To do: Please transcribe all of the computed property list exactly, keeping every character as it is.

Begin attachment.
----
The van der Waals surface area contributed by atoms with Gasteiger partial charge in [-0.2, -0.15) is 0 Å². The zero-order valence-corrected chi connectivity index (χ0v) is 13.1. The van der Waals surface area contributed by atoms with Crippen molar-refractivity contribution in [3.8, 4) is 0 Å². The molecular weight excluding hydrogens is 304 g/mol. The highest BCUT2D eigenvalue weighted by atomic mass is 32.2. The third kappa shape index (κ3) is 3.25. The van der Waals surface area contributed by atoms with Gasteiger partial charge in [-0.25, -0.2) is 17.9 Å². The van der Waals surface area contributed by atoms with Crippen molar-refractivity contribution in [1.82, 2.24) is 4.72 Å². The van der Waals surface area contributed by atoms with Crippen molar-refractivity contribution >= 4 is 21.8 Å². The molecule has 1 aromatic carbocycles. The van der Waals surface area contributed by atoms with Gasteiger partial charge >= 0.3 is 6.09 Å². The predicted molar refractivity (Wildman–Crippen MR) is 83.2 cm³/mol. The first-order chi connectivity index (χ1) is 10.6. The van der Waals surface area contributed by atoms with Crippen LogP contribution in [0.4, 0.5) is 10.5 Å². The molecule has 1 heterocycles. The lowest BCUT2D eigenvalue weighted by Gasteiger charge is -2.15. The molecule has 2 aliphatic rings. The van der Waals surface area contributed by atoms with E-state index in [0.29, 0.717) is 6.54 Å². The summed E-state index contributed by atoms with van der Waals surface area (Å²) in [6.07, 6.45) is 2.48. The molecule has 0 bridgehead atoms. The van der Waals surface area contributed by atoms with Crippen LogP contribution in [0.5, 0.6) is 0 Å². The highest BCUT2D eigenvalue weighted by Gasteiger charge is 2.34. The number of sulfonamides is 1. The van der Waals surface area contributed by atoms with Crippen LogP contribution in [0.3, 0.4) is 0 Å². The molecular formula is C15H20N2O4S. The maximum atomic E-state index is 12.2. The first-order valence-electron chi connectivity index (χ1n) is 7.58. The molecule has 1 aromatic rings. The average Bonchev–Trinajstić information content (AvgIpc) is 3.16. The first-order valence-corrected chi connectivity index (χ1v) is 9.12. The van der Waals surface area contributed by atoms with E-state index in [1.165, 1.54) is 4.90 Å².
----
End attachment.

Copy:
The van der Waals surface area contributed by atoms with Gasteiger partial charge in [-0.2, -0.15) is 0 Å². The zero-order valence-corrected chi connectivity index (χ0v) is 13.1. The van der Waals surface area contributed by atoms with Crippen molar-refractivity contribution in [3.8, 4) is 0 Å². The molecular weight excluding hydrogens is 304 g/mol. The highest BCUT2D eigenvalue weighted by atomic mass is 32.2. The third kappa shape index (κ3) is 3.25. The van der Waals surface area contributed by atoms with Gasteiger partial charge in [-0.25, -0.2) is 17.9 Å². The van der Waals surface area contributed by atoms with Crippen molar-refractivity contribution in [1.82, 2.24) is 4.72 Å². The van der Waals surface area contributed by atoms with Crippen molar-refractivity contribution >= 4 is 21.8 Å². The molecule has 1 aromatic carbocycles. The van der Waals surface area contributed by atoms with Gasteiger partial charge >= 0.3 is 6.09 Å². The predicted molar refractivity (Wildman–Crippen MR) is 83.2 cm³/mol. The first-order chi connectivity index (χ1) is 10.6. The van der Waals surface area contributed by atoms with Crippen LogP contribution in [0.4, 0.5) is 10.5 Å². The molecule has 1 heterocycles. The lowest BCUT2D eigenvalue weighted by Gasteiger charge is -2.15. The molecule has 2 aliphatic rings. The van der Waals surface area contributed by atoms with E-state index in [0.29, 0.717) is 6.54 Å². The summed E-state index contributed by atoms with van der Waals surface area (Å²) in [6.07, 6.45) is 2.48. The molecule has 0 bridgehead atoms. The van der Waals surface area contributed by atoms with Crippen LogP contribution in [0.5, 0.6) is 0 Å². The highest BCUT2D eigenvalue weighted by Gasteiger charge is 2.34. The number of sulfonamides is 1. The van der Waals surface area contributed by atoms with Crippen LogP contribution in [0.3, 0.4) is 0 Å². The molecular formula is C15H20N2O4S. The maximum atomic E-state index is 12.2. The first-order valence-electron chi connectivity index (χ1n) is 7.58. The molecule has 1 aromatic rings. The average Bonchev–Trinajstić information content (AvgIpc) is 3.16. The first-order valence-corrected chi connectivity index (χ1v) is 9.12. The van der Waals surface area contributed by atoms with E-state index in [1.165, 1.54) is 4.90 Å².